"How a TV Show Episode Gets Written" - A PSA

Hey everyone - So if you’re following me, you know that I’m not really a ‘fandom’ guy; more of a ‘casual viewer’, hence why I don’t post fandom-related things very often.

However! I was having a conversation with Octoswan yesterday, who is an active member of the Tumblr-SPN community, about a lot of the drama going on with y’all lately and I checked out some of the posts related to said drama. I noticed that, in many cases, there were a lot of accusations and questions being thrown around about “the writers.”

“Do the writers just not know how to write women??”

“Why do the writers think that there always needs to be a romance??”

“Why do the writers…?”

And so on. What I started to notice was that there was a trend of blaming the writers for the problems that fans are having with the show or the direction it’s going, or for ‘baiting’ the fans in various ways, so as a screenwriter working in the industry (if not on SPN) I wanted to clear up a few misconceptions and notions about how a TV show episode gets written.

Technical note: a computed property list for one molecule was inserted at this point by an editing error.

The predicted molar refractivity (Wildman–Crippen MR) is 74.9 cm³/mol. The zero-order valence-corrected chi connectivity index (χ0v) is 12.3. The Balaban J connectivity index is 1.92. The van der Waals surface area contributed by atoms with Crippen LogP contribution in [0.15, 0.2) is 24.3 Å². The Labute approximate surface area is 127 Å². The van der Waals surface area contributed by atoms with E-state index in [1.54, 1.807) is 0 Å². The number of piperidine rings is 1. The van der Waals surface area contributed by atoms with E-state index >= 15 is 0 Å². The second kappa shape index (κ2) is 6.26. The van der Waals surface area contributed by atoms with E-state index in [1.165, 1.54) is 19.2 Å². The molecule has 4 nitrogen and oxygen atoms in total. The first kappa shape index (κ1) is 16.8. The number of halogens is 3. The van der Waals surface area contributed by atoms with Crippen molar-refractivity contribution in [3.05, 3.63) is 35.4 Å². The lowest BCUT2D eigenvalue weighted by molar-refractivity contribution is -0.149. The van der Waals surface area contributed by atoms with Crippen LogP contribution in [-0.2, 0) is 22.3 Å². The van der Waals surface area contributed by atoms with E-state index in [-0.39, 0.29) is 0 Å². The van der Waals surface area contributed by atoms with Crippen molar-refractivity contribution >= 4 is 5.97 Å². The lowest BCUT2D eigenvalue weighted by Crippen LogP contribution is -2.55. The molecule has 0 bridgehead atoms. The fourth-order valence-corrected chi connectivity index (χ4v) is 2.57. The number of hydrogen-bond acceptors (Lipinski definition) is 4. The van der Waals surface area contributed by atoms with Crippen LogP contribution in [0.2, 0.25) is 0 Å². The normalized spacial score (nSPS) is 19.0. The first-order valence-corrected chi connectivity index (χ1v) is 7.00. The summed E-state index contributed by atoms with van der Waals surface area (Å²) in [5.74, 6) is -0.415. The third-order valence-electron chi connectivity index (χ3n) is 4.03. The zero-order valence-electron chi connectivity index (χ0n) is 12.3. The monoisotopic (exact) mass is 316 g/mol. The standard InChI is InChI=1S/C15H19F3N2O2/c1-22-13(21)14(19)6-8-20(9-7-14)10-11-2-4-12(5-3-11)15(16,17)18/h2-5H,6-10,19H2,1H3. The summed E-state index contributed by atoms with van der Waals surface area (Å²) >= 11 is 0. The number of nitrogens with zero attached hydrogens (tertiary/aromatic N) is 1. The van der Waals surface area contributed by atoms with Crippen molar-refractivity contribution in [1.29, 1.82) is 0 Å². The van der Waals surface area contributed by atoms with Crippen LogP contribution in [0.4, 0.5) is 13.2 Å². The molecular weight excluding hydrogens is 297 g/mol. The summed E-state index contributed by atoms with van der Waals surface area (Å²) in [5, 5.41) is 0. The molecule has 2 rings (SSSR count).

(Disclaimer: Please note that this is based on how an hour-long drama is usually made and can vary from show to show)

  1. The showrunner(s) plot out the arc of the season; they look at where the characters are at the beginning, figure out where they want them by the end. Then they figure out a nice way of getting from point a to point b, trying to figure out what the core developments of each episode are going to be. Some of these could be incredibly specific (“Character A’s motivations change when he finds out ____ about Character B”) or very vague (“Character A begins to lose faith in his mission”).
  2. When it comes time for an episode to be written, the writers take whatever input they’re getting for that episode and begin the process of outlining the episode. What they’re given can vary wildly - Sometimes it’s vague or specific (see above) OR it might even be based on what guest star they’ve managed to get for that episode (‘We’ve gotten Big Star for an episode; write an episode for them”) In a lot of cases, a big guest star episode will usually not be an integral part of the plot of the rest of the season (aka “A Filler Episode”) because big name stars’ schedules are incredibly difficult to coordinate and thus their episodes needs to be able to “float” (ie. Be able to air at any point in the season without breaking the story)